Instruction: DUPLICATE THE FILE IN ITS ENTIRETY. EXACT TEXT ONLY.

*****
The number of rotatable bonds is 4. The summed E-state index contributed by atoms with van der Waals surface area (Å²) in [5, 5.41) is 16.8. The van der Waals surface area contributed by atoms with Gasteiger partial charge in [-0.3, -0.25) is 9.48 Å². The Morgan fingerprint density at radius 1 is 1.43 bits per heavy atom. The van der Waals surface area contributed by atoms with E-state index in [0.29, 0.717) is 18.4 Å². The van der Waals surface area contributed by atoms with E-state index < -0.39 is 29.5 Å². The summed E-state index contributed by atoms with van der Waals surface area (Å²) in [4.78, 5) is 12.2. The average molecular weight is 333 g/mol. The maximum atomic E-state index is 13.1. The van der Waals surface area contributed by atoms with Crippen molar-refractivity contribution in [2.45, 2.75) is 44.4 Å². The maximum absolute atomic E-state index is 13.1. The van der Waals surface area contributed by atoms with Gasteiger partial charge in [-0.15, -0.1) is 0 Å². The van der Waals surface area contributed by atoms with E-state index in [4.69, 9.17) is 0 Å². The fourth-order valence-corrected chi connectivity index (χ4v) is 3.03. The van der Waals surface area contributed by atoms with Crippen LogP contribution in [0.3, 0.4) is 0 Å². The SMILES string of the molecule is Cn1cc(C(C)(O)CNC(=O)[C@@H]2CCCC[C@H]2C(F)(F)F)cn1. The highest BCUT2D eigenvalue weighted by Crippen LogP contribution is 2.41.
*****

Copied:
The number of rotatable bonds is 4. The summed E-state index contributed by atoms with van der Waals surface area (Å²) in [5, 5.41) is 16.8. The van der Waals surface area contributed by atoms with Gasteiger partial charge in [-0.3, -0.25) is 9.48 Å². The Morgan fingerprint density at radius 1 is 1.43 bits per heavy atom. The van der Waals surface area contributed by atoms with E-state index in [0.29, 0.717) is 18.4 Å². The van der Waals surface area contributed by atoms with E-state index < -0.39 is 29.5 Å². The summed E-state index contributed by atoms with van der Waals surface area (Å²) in [4.78, 5) is 12.2. The average molecular weight is 333 g/mol. The maximum atomic E-state index is 13.1. The van der Waals surface area contributed by atoms with Crippen molar-refractivity contribution in [2.45, 2.75) is 44.4 Å². The maximum absolute atomic E-state index is 13.1. The van der Waals surface area contributed by atoms with Gasteiger partial charge in [-0.15, -0.1) is 0 Å². The van der Waals surface area contributed by atoms with E-state index in [4.69, 9.17) is 0 Å². The fourth-order valence-corrected chi connectivity index (χ4v) is 3.03. The van der Waals surface area contributed by atoms with Crippen LogP contribution in [0.3, 0.4) is 0 Å². The SMILES string of the molecule is Cn1cc(C(C)(O)CNC(=O)[C@@H]2CCCC[C@H]2C(F)(F)F)cn1. The highest BCUT2D eigenvalue weighted by Crippen LogP contribution is 2.41.